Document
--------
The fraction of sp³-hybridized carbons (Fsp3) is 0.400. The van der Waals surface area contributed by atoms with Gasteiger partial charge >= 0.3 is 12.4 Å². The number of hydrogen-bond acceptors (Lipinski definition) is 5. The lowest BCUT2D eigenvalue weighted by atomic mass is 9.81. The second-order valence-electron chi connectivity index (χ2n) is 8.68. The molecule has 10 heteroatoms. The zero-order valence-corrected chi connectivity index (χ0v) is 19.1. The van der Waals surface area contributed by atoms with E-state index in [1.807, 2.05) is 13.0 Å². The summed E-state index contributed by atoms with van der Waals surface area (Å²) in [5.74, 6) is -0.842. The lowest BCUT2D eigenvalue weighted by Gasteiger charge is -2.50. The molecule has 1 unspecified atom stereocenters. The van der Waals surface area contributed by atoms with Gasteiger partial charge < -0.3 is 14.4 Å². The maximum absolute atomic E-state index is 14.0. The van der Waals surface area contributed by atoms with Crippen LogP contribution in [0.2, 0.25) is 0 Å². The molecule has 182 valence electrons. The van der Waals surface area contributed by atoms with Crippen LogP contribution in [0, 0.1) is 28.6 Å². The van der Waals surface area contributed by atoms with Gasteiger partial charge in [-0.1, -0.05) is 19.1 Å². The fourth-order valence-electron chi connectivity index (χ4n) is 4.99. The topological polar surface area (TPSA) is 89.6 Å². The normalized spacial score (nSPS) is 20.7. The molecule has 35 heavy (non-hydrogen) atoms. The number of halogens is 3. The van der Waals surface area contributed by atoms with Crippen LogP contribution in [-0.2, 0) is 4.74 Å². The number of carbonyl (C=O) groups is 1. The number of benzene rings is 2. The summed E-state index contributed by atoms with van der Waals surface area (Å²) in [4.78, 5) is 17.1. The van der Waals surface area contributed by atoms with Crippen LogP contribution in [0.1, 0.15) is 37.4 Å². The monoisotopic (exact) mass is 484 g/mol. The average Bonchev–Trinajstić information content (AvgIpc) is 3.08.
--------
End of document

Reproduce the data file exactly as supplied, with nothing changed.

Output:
The fraction of sp³-hybridized carbons (Fsp3) is 0.400. The van der Waals surface area contributed by atoms with Gasteiger partial charge >= 0.3 is 12.4 Å². The number of hydrogen-bond acceptors (Lipinski definition) is 5. The lowest BCUT2D eigenvalue weighted by atomic mass is 9.81. The second-order valence-electron chi connectivity index (χ2n) is 8.68. The molecule has 10 heteroatoms. The zero-order valence-corrected chi connectivity index (χ0v) is 19.1. The van der Waals surface area contributed by atoms with E-state index in [1.807, 2.05) is 13.0 Å². The summed E-state index contributed by atoms with van der Waals surface area (Å²) in [5.74, 6) is -0.842. The lowest BCUT2D eigenvalue weighted by Gasteiger charge is -2.50. The molecule has 1 unspecified atom stereocenters. The van der Waals surface area contributed by atoms with Gasteiger partial charge < -0.3 is 14.4 Å². The maximum absolute atomic E-state index is 14.0. The van der Waals surface area contributed by atoms with Crippen LogP contribution in [0.2, 0.25) is 0 Å². The molecule has 182 valence electrons. The van der Waals surface area contributed by atoms with Crippen LogP contribution in [0, 0.1) is 28.6 Å². The van der Waals surface area contributed by atoms with Gasteiger partial charge in [-0.1, -0.05) is 19.1 Å². The fourth-order valence-electron chi connectivity index (χ4n) is 4.99. The topological polar surface area (TPSA) is 89.6 Å². The normalized spacial score (nSPS) is 20.7. The molecule has 35 heavy (non-hydrogen) atoms. The number of halogens is 3. The van der Waals surface area contributed by atoms with Crippen LogP contribution in [-0.2, 0) is 4.74 Å². The number of carbonyl (C=O) groups is 1. The number of benzene rings is 2. The summed E-state index contributed by atoms with van der Waals surface area (Å²) in [4.78, 5) is 17.1. The van der Waals surface area contributed by atoms with Crippen LogP contribution in [0.1, 0.15) is 37.4 Å². The monoisotopic (exact) mass is 484 g/mol. The average Bonchev–Trinajstić information content (AvgIpc) is 3.08.